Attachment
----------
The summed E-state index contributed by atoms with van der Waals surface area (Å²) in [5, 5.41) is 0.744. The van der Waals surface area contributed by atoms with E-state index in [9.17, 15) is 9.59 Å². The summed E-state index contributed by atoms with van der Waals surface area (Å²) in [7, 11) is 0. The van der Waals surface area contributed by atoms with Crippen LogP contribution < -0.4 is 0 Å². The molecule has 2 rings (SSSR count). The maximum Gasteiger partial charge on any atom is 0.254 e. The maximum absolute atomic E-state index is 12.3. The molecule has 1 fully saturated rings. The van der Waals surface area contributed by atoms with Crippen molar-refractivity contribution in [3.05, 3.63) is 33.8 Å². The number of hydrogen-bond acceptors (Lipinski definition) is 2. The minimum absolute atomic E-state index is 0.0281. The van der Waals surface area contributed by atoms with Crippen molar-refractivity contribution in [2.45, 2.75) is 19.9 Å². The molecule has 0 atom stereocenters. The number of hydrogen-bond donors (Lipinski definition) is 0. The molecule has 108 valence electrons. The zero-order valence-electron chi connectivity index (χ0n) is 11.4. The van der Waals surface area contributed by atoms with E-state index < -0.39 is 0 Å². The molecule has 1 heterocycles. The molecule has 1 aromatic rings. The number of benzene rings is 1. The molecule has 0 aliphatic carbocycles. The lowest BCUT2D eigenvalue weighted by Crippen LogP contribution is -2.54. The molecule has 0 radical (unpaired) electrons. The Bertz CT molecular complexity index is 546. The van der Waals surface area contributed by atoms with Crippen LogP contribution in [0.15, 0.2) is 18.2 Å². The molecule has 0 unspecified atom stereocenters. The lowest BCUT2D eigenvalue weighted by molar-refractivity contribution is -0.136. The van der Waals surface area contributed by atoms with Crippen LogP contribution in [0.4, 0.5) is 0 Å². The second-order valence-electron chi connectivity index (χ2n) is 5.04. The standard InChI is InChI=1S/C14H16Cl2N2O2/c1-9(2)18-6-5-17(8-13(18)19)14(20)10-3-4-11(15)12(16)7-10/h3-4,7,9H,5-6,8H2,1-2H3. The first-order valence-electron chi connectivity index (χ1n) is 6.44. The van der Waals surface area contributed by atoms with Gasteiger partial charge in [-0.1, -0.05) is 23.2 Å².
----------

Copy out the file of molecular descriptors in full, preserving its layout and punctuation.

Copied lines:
The summed E-state index contributed by atoms with van der Waals surface area (Å²) in [5, 5.41) is 0.744. The van der Waals surface area contributed by atoms with E-state index in [9.17, 15) is 9.59 Å². The summed E-state index contributed by atoms with van der Waals surface area (Å²) in [7, 11) is 0. The van der Waals surface area contributed by atoms with Crippen LogP contribution < -0.4 is 0 Å². The molecule has 2 rings (SSSR count). The maximum Gasteiger partial charge on any atom is 0.254 e. The maximum absolute atomic E-state index is 12.3. The molecule has 1 fully saturated rings. The van der Waals surface area contributed by atoms with Crippen molar-refractivity contribution in [3.05, 3.63) is 33.8 Å². The number of hydrogen-bond acceptors (Lipinski definition) is 2. The minimum absolute atomic E-state index is 0.0281. The van der Waals surface area contributed by atoms with Crippen molar-refractivity contribution in [2.45, 2.75) is 19.9 Å². The molecule has 0 atom stereocenters. The number of hydrogen-bond donors (Lipinski definition) is 0. The molecule has 108 valence electrons. The zero-order valence-electron chi connectivity index (χ0n) is 11.4. The van der Waals surface area contributed by atoms with E-state index < -0.39 is 0 Å². The molecule has 1 heterocycles. The molecule has 1 aromatic rings. The number of benzene rings is 1. The molecule has 0 aliphatic carbocycles. The lowest BCUT2D eigenvalue weighted by Crippen LogP contribution is -2.54. The molecule has 0 radical (unpaired) electrons. The Bertz CT molecular complexity index is 546. The van der Waals surface area contributed by atoms with Crippen LogP contribution in [0.15, 0.2) is 18.2 Å². The molecule has 0 unspecified atom stereocenters. The lowest BCUT2D eigenvalue weighted by molar-refractivity contribution is -0.136. The van der Waals surface area contributed by atoms with Crippen LogP contribution in [0.4, 0.5) is 0 Å². The second-order valence-electron chi connectivity index (χ2n) is 5.04. The standard InChI is InChI=1S/C14H16Cl2N2O2/c1-9(2)18-6-5-17(8-13(18)19)14(20)10-3-4-11(15)12(16)7-10/h3-4,7,9H,5-6,8H2,1-2H3. The first-order valence-electron chi connectivity index (χ1n) is 6.44. The van der Waals surface area contributed by atoms with Gasteiger partial charge in [-0.1, -0.05) is 23.2 Å².